1972 DKW 125 Moto-Cross (MC)
Jones MX Collection - 1972 DKW 125  Moto-Cross (MC) - ProvenanceJones MX Collection - 1972 DKW 125  Moto-Cross (MC) - LiteratureJones MX Collection - 1972 DKW 125  Moto-Cross (MC) - Magazines
1972 DKW 125  - Moto-Cross (MC)
Provenance

1972 DKW 125MC

Before Sachs merged with DKW in the late 60’s, the bikes were called Sachs. Around 1970 they switched to the DKW brand name. The 1972 model was the first year of the 6-speed Sachs engine.

I acquired this bike from Greg Berg in April 2004. Greg grew up racing a DKW in southern California during the 1970’s, arguably the most exciting time and location for American motocross.

This is a pristine and professional restoration utilizing all original components right down to the correct Metzler tires, tank badges, and the unique and innovative springs and chains that compose the spring loaded footpegs. This bike was displayed at the Monterey Historic Auto Week when the marquee was Auto Union (DKW, Audi, Horch, and Wandered).

1972 DKW 125  - Moto-Cross (MC)
Model Information

“With suspension this good, it’s understandable why many say it’s the best handling 125 on the market.” – Popular Cycling

Initially, DKW stood for Dampf Kraft Wagen which meant “steam powered wagon”. I’m not exactly sure when DKW introduced their first 125 motocross bike, but they definitely were successful off-road winning their class in both the Baja 500 and Baja 1000. Possibly that was the reason for the 2.9 gallon fuel tank, the cool integrated skid plate that was welded onto the frame, and the outboard frame tubing that protected the cases (way ahead of their time).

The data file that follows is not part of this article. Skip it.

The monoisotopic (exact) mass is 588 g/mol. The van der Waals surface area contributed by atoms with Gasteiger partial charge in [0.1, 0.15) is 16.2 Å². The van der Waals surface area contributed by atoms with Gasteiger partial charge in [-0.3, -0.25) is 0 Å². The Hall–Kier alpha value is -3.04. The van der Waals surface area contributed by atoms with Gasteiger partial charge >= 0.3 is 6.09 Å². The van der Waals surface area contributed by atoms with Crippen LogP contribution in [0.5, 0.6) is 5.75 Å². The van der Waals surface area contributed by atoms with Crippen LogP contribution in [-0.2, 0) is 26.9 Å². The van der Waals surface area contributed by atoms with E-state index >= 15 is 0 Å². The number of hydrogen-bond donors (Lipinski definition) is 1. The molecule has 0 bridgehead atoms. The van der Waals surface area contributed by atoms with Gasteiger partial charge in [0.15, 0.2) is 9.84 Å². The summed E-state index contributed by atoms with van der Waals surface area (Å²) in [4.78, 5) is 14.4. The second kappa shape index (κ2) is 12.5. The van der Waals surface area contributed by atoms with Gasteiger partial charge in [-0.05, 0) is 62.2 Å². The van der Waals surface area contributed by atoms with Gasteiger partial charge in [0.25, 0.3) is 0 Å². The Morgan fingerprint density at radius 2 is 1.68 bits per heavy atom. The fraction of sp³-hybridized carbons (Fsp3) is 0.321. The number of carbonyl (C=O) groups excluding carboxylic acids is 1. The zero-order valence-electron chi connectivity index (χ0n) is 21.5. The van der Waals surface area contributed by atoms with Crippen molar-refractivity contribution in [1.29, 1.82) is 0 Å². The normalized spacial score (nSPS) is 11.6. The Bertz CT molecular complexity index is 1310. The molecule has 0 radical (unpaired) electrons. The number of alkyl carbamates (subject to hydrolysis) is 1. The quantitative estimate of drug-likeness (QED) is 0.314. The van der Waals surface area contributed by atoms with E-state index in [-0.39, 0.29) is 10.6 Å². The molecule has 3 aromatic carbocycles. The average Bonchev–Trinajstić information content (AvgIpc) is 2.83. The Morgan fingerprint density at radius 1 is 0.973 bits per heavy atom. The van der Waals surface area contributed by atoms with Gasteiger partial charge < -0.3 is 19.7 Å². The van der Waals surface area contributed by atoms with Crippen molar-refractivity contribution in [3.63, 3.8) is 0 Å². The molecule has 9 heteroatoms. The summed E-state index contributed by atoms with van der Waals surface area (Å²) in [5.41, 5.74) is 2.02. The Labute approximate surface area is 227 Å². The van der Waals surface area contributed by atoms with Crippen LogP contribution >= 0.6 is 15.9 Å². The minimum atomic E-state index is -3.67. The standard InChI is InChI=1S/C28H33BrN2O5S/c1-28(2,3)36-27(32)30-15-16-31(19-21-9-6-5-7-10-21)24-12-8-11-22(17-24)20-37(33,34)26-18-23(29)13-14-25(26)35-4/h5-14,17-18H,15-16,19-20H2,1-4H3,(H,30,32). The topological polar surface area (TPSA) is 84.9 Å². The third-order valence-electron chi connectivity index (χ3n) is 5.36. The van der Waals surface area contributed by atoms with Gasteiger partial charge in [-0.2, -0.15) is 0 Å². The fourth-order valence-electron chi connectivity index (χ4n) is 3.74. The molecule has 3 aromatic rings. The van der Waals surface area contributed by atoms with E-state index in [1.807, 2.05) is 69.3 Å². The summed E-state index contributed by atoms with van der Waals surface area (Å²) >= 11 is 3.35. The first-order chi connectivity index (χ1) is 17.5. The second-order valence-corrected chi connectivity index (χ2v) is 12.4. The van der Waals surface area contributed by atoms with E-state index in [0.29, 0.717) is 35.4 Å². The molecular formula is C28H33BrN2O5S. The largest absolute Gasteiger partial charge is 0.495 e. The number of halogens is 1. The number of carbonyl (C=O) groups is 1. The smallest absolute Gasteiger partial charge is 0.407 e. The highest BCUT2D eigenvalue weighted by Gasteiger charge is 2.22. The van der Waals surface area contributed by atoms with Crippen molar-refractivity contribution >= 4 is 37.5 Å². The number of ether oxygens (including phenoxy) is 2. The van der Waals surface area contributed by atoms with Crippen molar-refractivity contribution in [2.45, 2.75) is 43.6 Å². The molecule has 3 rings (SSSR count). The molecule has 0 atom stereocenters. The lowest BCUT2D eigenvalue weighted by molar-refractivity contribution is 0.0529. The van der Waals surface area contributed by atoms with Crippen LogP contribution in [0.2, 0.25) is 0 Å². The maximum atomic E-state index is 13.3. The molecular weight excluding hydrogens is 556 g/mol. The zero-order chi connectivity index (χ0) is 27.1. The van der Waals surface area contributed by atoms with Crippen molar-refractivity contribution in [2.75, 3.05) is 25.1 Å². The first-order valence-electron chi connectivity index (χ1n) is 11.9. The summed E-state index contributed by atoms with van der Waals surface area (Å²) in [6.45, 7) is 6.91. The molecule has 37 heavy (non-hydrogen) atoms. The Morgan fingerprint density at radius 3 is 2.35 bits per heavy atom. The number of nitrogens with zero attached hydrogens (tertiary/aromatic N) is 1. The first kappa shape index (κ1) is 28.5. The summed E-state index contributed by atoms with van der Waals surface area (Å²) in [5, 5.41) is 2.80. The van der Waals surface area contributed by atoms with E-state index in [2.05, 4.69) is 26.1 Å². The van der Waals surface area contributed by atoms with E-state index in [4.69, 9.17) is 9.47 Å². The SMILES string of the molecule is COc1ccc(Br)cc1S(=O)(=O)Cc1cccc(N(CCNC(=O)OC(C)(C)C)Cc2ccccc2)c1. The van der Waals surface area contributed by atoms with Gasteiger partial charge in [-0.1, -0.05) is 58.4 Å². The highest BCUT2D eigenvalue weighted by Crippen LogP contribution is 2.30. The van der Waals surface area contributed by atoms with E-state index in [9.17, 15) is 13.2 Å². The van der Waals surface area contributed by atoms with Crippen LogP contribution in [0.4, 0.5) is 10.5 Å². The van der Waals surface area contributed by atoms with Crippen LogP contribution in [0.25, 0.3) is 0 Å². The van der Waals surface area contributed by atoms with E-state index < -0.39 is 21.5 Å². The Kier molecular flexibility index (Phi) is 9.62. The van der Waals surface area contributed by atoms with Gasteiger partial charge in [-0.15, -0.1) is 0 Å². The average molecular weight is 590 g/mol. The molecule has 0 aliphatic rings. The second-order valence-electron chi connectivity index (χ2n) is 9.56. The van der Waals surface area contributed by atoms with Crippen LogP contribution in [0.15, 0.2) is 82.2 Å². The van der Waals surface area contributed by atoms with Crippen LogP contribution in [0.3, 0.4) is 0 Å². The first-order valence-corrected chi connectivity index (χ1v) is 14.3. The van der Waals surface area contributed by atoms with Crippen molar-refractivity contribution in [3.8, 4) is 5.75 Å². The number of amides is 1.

The 125MC was basically a stripped down version of the enduro model. The cool looking “Moto-Cross” model is easily recognized with its leading link Boge front suspension which was optional in 1972. The other option was the same bike with the new telescopic Betor forks with 6.75” of travel; this bike was called the “Hornet”. According to Popular Cycling, both handled about the same when tested. Although heavy, a primary benefit of the Boge Leading Link suspension design is that the front end doesn’t dive when the front brake is applied. My 1967 BMW R69S street bike uses the same technology and I have to say that in practice it’s pretty cool.

At about $800 the 125MC was considered fairly expensive, but it was nearly indestructible and came fitted with a reliable six-speed, 27mm Bing carbureted, 24hp Sachs engine. Other nice features included Magura controls, unique oval shaped grips, a handlebar mounted choke lever, and Metzeler tires.

The suggested retail price of the DKW 125 Moto-Cross was $829 (Leading Link) or $859 (Betors).